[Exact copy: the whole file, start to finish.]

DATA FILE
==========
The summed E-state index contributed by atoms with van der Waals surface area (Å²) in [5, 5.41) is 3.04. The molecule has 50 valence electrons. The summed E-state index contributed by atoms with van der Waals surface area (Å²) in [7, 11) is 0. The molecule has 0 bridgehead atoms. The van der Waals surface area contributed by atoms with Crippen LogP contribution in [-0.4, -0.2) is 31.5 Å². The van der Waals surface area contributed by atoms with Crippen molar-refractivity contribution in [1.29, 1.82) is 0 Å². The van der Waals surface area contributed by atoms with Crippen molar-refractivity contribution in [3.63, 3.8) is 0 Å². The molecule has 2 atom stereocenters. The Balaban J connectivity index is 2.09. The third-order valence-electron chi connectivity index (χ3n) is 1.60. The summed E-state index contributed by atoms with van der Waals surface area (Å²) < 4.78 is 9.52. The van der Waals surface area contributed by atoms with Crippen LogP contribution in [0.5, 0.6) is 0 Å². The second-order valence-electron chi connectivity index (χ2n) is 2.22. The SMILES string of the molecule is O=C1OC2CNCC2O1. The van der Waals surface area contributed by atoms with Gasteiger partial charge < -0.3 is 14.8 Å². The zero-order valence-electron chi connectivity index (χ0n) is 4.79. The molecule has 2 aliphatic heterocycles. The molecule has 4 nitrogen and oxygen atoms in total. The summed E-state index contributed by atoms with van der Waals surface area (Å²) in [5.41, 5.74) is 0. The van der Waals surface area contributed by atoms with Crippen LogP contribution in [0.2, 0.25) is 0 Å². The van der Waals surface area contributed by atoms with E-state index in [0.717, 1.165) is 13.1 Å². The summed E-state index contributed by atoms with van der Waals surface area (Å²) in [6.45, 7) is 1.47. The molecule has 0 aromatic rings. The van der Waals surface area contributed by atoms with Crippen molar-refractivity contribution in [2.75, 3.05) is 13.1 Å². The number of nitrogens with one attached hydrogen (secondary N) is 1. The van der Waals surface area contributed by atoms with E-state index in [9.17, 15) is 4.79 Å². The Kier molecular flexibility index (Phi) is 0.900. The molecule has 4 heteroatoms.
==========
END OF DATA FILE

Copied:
The summed E-state index contributed by atoms with van der Waals surface area (Å²) in [5, 5.41) is 3.04. The molecule has 50 valence electrons. The summed E-state index contributed by atoms with van der Waals surface area (Å²) in [7, 11) is 0. The molecule has 0 bridgehead atoms. The van der Waals surface area contributed by atoms with Crippen LogP contribution in [-0.4, -0.2) is 31.5 Å². The van der Waals surface area contributed by atoms with Crippen molar-refractivity contribution in [1.29, 1.82) is 0 Å². The van der Waals surface area contributed by atoms with Crippen molar-refractivity contribution in [3.63, 3.8) is 0 Å². The molecule has 2 atom stereocenters. The Balaban J connectivity index is 2.09. The third-order valence-electron chi connectivity index (χ3n) is 1.60. The summed E-state index contributed by atoms with van der Waals surface area (Å²) < 4.78 is 9.52. The van der Waals surface area contributed by atoms with Crippen LogP contribution in [0.5, 0.6) is 0 Å². The second-order valence-electron chi connectivity index (χ2n) is 2.22. The SMILES string of the molecule is O=C1OC2CNCC2O1. The van der Waals surface area contributed by atoms with Gasteiger partial charge < -0.3 is 14.8 Å². The zero-order valence-electron chi connectivity index (χ0n) is 4.79. The molecule has 2 aliphatic heterocycles. The molecule has 4 nitrogen and oxygen atoms in total. The summed E-state index contributed by atoms with van der Waals surface area (Å²) in [5.41, 5.74) is 0. The van der Waals surface area contributed by atoms with Crippen LogP contribution in [0.2, 0.25) is 0 Å². The van der Waals surface area contributed by atoms with E-state index in [0.717, 1.165) is 13.1 Å². The summed E-state index contributed by atoms with van der Waals surface area (Å²) in [6.45, 7) is 1.47. The molecule has 0 aromatic rings. The van der Waals surface area contributed by atoms with Crippen molar-refractivity contribution in [2.75, 3.05) is 13.1 Å². The number of nitrogens with one attached hydrogen (secondary N) is 1. The van der Waals surface area contributed by atoms with E-state index in [9.17, 15) is 4.79 Å². The Kier molecular flexibility index (Phi) is 0.900. The molecule has 4 heteroatoms.